Quick Facts

Wind Power

  • Two types of wind machines are commonly used today, the horizontal-axis with blades like airplane propellers and the vertical-axis, which looks like an eggbeater.
  • About 95% of all wind machines are horizontal-axis. A typical horizontal wind machine stands as tall as a 20-story building and has three blades that span 200 feet across.
  • The largest wind machines in the world have blades longer than a football field! Wind machines stand tall and wide to capture more wind.
  • Vertical-axis wind machines make up just five% of the wind machines used today. The typical vertical wind machine stands 100 feet tall and 50 feet wide.
  • Wind plants also need a lot of land. One wind machine needs about two acres of land to call its own. A wind power plant takes up hundreds of acres. On the plus side, farmers can grow crops or graze cattle around the machines once they have been installed.
  • An average wind speed of 14 mph is needed to convert wind energy into electricity economically. The average wind speed in the U.S. is 10 mph.
  • Scientists use an instrument called an anemometer to measure how fast the wind is blowing. An anemometer looks like a modern-style weather vane. It has three spokes with cups that spin on a revolving wheel when the wind blows. It is hooked up to a meter that tells the wind speed. A weather vane shows the direction of the wind, not the speed.
  • Wind machines convert 30-40% of the wind's kinetic energy into electricity. A coal-fired power plant converts about 30-35% of the chemical energy in coal into usable electricity.
  • One wind machine can produce 1.5 to 4.0 million kilowatt-hours (kWh) of electricity a year. That is enough electricity for 150-400 homes per year.
  • In this country, wind machines produce 10 billion kWh of energy a year.
  • Wind energy provides about 0.1% of the nation's electricity.


  • Coal is used to generate more than half of all electricity produced in the United States. It's also used as a basic energy source in many industries, including, steel, cement and paper.
  • The use of western coals (from Wyoming, Montana, Colorado, and Utah) can result in up to 85% lower sulfur dioxide emissions than the use of many types of higher sulfur eastern coal.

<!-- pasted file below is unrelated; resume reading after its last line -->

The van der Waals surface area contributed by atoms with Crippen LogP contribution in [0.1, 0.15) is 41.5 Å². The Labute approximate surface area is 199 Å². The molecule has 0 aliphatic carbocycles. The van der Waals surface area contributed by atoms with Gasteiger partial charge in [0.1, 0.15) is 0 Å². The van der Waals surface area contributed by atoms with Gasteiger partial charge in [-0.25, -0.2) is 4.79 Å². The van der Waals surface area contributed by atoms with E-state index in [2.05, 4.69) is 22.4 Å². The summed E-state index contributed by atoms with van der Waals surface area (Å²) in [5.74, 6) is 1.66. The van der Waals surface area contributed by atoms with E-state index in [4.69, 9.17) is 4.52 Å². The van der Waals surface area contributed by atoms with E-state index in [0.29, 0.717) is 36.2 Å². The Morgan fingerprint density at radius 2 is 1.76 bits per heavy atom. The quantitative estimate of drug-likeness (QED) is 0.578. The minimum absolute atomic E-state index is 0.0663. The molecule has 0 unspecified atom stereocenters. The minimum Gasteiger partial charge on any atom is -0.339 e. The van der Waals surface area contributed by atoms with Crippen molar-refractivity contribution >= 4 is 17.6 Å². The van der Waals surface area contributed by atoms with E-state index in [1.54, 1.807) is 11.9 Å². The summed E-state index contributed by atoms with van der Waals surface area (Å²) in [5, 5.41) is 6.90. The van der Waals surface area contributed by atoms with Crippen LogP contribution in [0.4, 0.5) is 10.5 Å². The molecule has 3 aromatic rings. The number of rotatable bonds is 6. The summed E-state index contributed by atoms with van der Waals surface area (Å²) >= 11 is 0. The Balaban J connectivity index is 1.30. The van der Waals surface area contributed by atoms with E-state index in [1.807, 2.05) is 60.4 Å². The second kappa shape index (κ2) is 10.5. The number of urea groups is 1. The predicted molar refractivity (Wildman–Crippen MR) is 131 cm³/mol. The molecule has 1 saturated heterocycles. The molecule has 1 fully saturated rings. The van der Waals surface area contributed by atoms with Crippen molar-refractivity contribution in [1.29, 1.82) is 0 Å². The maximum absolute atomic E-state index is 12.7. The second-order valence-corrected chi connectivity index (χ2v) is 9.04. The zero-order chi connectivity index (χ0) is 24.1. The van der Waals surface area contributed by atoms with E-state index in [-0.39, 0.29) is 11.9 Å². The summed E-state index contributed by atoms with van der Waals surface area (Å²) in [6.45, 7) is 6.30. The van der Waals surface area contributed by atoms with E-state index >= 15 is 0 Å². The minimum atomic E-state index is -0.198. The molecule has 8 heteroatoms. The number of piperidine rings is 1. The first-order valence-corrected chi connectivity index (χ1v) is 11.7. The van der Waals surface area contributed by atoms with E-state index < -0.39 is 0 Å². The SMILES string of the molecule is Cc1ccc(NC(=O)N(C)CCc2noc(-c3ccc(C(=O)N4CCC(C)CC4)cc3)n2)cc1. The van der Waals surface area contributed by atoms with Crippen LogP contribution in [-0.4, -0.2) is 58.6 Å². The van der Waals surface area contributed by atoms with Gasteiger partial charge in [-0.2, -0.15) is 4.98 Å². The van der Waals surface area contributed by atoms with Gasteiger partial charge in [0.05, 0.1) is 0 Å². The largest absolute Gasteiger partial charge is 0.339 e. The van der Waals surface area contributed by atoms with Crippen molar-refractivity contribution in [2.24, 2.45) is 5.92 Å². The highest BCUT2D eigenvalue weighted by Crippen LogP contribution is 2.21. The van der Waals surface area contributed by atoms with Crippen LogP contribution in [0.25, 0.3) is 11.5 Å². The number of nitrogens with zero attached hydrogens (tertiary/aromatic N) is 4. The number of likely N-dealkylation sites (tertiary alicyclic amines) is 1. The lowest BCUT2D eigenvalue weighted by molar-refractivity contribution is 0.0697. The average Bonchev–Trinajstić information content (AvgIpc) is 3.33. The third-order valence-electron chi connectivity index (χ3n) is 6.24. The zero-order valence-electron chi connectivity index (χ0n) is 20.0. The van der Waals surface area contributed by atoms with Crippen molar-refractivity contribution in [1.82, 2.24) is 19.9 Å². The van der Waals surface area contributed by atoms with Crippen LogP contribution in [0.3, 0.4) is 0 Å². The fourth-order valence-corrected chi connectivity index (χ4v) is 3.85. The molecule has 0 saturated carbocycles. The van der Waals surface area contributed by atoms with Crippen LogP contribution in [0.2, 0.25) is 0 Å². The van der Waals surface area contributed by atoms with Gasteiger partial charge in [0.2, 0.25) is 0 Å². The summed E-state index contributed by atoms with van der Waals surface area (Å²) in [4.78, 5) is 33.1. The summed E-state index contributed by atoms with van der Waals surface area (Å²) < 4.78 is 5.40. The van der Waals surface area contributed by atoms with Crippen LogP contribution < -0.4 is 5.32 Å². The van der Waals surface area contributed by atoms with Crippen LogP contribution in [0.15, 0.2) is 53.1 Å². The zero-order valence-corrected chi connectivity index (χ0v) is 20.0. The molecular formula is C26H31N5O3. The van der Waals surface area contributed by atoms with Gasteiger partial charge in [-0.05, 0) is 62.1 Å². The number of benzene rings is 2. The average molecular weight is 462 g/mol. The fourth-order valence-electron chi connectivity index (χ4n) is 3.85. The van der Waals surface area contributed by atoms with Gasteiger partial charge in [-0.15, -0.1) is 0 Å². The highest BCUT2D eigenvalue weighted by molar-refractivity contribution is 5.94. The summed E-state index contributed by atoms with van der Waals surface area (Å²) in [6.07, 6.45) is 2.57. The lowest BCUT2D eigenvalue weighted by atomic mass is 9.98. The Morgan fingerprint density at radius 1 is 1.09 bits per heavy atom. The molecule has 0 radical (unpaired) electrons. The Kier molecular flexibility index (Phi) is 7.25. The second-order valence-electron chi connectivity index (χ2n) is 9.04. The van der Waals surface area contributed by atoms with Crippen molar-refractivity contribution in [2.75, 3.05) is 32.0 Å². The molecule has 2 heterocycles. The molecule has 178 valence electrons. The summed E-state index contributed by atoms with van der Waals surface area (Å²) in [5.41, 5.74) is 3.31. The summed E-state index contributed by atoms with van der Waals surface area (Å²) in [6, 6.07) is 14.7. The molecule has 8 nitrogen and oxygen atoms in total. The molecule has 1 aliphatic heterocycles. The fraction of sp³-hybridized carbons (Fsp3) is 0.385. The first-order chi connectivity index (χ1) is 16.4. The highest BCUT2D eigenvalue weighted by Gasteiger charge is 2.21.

• Almost 91% of the coal used in the United States is used to generate electricity. The amount of electricity generated from coal is about 51% of the total amount of electricity generated in the United States.
  • Coal plants typically have a 75% capacity rating since they can run day or night, during any season of the year.

Energy Use in the United States

  • 37% Industrial
  • 27% Transportation
  • 16% Commercial
  • 20% Residential

Acid Rain

  • Scientists have found different ways to reduce the amount of sulfur dioxide released from coal-burning power plants.
  • One option is to use coal that contains less sulfur.
  • Another option is to wash the coal to remove some of the sulfur.
  • The power plant can also install equipment called scrubbers, which remove the sulfur dioxide from gases leaving the smokestack.
  • Human activities are the main cause of acid rainLink opens in new window - close new window to return to this page..
  • Power plants release the majority of sulfur dioxide and much of the nitrogen oxides when they burn fossil fuels, such as coal, to produce electricity.
  • The exhaust from cars, trucks, and buses releases nitrogen oxides and sulfur dioxide into the air. These pollutants cause acid rain.

Acid Rain

  • Pure water has a pH of 7.0. Normal rain is slightly acidic because carbon dioxide dissolves into it, so it has a pH of about 5.5. As of the year 2000, the most acidic rainLink opens in new window - close new window to return to this page. falling in the US has a pH of about 4.3.

Air Pollution

  • State environmental agencies take samples of the air at more than 1,000 places in the United States to see if the air is dirty or clean.
  • Pollutants are what make the air dirty and cause pollution. Five pollutants are used by the EPA to determine the Air Quality Index (AQI)Link opens in new window - close new window to return to this page.. Two of the pollutants, Ozone and Particulate Matter, make up most of the air pollution in this country.
  • Particulate matter is mostly dust and soot so small that it floats in the air.

Energy Efficiency

  • Your refrigerator uses the most electricity of all the appliances in your home.
  • A refrigerator produced in 1990 uses twice the amount of electricity needed to operate an ENERGY STAR® model.
  • About 35% of all electricity is used to run homes.
  • 90% of the energy used for washing clothes is for heating the water.
  • 60% to 80% of the power used by the dishwasher is consumed just to heat the water.
  • Compact Fluorescent Light bulbs (CFLs) use 66% less energy than a standard incandescent bulb and last up to 10 times longer. This means that over the life of one CFL, a consumer can avoid replacing up to nine incandescent bulbs!
  • Where does your home use energy?
  • 60% - Air conditioning/heat
  • 16% - Water heater
  • 12% - Refrigerator
  • 7% - Lights
  • 5% - Computers, TV, etc.

What Becomes of Fuel?

  • The 500 million automobiles on earth burn an average of 2 gallons of fuel a day.
  • Each gallon of fuel releases 20 pounds of carbon dioxide into the air.
  • Approximately 5 million tons of oil produced in the world each year ends up in the ocean.
  • Publication: Mercury in Your Community and the Environment (By Wisconsin Department of Natural Resources)
  • For more information visit Planet PalsLink opens in new window - close new window to return to this page.


  • Mercury is the only metal that is liquid at room temperature.
  • Mercury easily evaporates in the air.
Last Updated: 10/17/2014